If you are in a powerful car it is very easy to think that there is nobody behind you. There might be someone who is much faster than you over the course of a whole lap, but who isn't as fast as you on the straights. If he catches up with you anywhere, he's faster than you and you should let him past.

Do not feed the steering wheel through your hands. Hold it at 9 and 3. Never let go of 3. Let go of 9 only to make a gear change and then put your hand straight back. You will be able to turn the wheel enough to make all the corners on a racing circuit without letting go, but your hands might be upside down. This is safer, it gives you better control, and it gives you better balance if you get shaken around in the cabin.
If the car loses grip during braking quickly reduce pressure on the pedal and then apply it again more gently.
If the car loses grip in cornering steer into the skid. If the car is rotating to the right steer left. Do not make large changes to the throttle, just ease off gently. If the car started slipping sideways and you quickly took your foot all the way off the throttle you would change the balance of the car and put more stress on the driven tyres and make the skid worse.
If you car slips away from you and you can't rescue it, press the brakes firmly and depress the clutch, like you would in an emergency stop on a driving test. If the car has rotated so far that it's going sideways, you're not going to rescue it. Do an emergency stop before it spins and you wind the engine around backwards.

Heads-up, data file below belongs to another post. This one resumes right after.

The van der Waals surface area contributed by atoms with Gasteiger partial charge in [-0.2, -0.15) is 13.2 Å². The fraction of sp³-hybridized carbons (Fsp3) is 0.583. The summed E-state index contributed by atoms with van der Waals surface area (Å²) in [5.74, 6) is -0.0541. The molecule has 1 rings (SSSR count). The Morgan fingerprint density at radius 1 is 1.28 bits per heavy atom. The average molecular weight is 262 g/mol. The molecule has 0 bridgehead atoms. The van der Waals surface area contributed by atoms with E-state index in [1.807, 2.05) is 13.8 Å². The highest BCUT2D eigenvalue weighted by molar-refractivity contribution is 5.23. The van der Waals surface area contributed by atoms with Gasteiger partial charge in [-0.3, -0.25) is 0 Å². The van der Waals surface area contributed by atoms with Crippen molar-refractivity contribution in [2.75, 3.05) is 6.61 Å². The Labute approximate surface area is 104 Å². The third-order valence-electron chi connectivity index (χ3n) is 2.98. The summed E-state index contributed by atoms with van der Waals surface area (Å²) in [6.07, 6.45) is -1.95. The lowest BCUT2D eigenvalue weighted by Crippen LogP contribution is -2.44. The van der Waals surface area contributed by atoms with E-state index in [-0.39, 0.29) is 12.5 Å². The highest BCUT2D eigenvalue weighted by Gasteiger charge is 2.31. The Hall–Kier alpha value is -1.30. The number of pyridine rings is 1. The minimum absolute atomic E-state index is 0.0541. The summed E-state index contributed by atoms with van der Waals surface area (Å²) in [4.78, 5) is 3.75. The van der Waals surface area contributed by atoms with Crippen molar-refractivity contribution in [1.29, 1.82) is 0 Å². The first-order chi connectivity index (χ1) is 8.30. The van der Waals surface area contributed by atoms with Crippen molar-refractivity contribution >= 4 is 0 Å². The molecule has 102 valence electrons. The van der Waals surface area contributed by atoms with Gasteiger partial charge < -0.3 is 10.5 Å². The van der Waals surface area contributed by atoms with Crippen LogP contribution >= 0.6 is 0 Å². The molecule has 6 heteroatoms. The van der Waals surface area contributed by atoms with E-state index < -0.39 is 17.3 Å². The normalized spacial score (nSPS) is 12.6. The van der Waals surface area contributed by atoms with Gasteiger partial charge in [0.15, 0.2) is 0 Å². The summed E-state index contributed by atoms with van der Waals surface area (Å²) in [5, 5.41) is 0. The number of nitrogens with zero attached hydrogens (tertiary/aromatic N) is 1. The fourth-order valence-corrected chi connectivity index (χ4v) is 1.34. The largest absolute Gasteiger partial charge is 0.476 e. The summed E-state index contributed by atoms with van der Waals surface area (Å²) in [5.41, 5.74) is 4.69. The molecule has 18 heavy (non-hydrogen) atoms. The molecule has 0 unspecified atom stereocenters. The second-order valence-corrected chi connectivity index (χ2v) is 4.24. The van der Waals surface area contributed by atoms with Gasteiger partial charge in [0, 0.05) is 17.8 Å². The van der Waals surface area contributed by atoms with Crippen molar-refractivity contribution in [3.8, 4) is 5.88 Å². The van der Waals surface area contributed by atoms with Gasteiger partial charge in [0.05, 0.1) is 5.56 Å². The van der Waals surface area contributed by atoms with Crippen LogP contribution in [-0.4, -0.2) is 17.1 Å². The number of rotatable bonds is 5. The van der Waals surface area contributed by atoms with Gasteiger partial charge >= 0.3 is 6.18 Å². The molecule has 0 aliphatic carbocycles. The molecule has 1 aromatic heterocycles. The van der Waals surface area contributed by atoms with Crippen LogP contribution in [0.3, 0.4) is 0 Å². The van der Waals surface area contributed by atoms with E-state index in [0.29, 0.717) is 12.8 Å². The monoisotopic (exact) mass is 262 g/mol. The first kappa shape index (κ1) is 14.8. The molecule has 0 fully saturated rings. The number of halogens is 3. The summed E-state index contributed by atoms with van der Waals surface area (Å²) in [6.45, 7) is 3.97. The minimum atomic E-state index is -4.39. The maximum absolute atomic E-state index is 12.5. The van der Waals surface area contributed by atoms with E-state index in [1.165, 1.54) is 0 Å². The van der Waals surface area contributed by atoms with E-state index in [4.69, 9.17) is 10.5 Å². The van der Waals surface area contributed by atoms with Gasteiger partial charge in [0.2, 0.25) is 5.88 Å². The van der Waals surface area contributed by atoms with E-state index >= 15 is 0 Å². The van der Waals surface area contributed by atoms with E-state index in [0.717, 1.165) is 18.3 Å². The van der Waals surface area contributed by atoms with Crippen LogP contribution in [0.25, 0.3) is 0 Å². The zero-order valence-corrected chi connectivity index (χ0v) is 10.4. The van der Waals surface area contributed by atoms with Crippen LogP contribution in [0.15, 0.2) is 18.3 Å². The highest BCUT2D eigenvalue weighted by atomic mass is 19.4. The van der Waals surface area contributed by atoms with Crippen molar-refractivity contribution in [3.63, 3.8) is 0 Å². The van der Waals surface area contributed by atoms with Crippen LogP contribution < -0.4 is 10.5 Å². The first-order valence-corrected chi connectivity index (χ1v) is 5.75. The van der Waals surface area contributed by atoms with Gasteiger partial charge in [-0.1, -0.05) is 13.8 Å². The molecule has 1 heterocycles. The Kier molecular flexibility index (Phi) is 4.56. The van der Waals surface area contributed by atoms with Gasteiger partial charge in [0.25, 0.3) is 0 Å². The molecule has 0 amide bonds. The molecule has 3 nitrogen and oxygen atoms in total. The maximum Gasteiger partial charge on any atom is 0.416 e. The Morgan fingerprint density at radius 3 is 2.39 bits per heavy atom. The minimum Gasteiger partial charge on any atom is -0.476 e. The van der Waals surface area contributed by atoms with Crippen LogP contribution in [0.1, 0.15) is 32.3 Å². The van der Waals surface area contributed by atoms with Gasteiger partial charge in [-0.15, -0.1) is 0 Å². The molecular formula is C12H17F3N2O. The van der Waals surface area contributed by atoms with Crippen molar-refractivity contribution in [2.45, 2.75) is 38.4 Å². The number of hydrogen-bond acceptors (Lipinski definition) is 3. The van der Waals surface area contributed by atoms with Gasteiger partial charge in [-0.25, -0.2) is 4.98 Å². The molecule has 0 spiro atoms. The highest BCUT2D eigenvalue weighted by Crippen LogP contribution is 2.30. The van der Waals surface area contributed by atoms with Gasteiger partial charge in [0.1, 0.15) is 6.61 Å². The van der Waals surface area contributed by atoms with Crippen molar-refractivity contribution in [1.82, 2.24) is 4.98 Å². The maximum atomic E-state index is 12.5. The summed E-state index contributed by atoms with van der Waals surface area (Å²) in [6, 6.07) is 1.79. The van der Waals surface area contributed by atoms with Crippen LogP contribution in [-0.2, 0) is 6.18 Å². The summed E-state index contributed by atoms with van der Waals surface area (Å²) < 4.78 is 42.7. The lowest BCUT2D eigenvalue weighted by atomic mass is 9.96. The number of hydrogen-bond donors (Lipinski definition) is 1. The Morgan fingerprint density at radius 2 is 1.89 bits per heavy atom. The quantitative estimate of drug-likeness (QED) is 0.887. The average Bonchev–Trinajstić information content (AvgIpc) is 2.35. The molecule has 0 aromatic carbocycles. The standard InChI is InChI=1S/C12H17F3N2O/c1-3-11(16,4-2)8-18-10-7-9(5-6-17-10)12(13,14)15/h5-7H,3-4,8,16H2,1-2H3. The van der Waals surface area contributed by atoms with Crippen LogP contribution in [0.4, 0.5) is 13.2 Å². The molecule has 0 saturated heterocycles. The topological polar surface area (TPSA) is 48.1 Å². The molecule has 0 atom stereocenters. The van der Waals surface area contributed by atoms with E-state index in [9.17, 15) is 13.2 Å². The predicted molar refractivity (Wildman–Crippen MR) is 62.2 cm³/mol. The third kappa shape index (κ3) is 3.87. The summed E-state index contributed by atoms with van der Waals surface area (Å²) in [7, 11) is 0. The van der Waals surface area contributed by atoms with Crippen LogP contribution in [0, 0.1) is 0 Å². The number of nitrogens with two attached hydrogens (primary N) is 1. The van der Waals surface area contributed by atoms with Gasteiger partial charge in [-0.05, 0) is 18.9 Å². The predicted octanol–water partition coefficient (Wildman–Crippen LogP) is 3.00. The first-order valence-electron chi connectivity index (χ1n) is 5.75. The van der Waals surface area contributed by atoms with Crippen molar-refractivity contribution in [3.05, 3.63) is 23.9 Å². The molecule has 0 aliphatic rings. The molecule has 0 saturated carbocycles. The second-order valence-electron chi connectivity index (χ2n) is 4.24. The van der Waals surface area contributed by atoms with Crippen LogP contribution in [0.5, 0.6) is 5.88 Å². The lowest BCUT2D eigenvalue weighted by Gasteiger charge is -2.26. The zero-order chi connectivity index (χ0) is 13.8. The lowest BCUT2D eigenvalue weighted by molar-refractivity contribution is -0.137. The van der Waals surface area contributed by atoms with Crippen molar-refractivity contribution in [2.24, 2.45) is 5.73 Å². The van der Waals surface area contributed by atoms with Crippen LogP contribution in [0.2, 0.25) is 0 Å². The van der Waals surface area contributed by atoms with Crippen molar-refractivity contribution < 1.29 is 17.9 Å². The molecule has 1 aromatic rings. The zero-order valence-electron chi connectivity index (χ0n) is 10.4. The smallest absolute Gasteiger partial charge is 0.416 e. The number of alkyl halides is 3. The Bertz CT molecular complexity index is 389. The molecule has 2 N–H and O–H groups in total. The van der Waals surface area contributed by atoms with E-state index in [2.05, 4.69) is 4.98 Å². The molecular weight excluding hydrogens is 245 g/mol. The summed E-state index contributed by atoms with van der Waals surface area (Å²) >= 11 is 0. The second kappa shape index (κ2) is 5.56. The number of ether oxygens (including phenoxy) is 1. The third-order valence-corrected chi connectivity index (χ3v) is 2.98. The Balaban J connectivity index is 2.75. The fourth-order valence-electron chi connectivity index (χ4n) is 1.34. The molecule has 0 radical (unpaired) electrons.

The Car

You don't need a racing car to go on a track day, but the faster your car is, the easier you'll find it to keep up with the traffic. Don't go in a car that wouldn't get an MOT. The tyres must be good quality, and the same type on all four corners. If you go in the rain, then the tyres must have plenty of tread left. The brake pads must have plenty of material left. If you wouldn't trust the pads to last the next 10k miles on the road, change them before your track day. Change the brake fluid if it's any more than a year old. The brakes will be the hardest worked components and they will get very hot. Old brake fluid absorbs water, water boils, and then you've got squashy gas in your brake lines. Change your brake fluid.

Do not use the handbrake during the day. The brakes will be nearly red hot and the handbrake would clamp the disk and the pads together at that temperature - damaging both,
Your car must be completely empty. Any loose items in the cabin are exceptionally dangerous. No litter, no baby seats, no ornaments, no sat-nav cradle, no air freshener, no shopping bags, nothing.
During the course of the day: Check your tyre pressures, engine oil and fluid levels, and make sure that the wheel nuts are done up tightly.

Richard "you can do it" B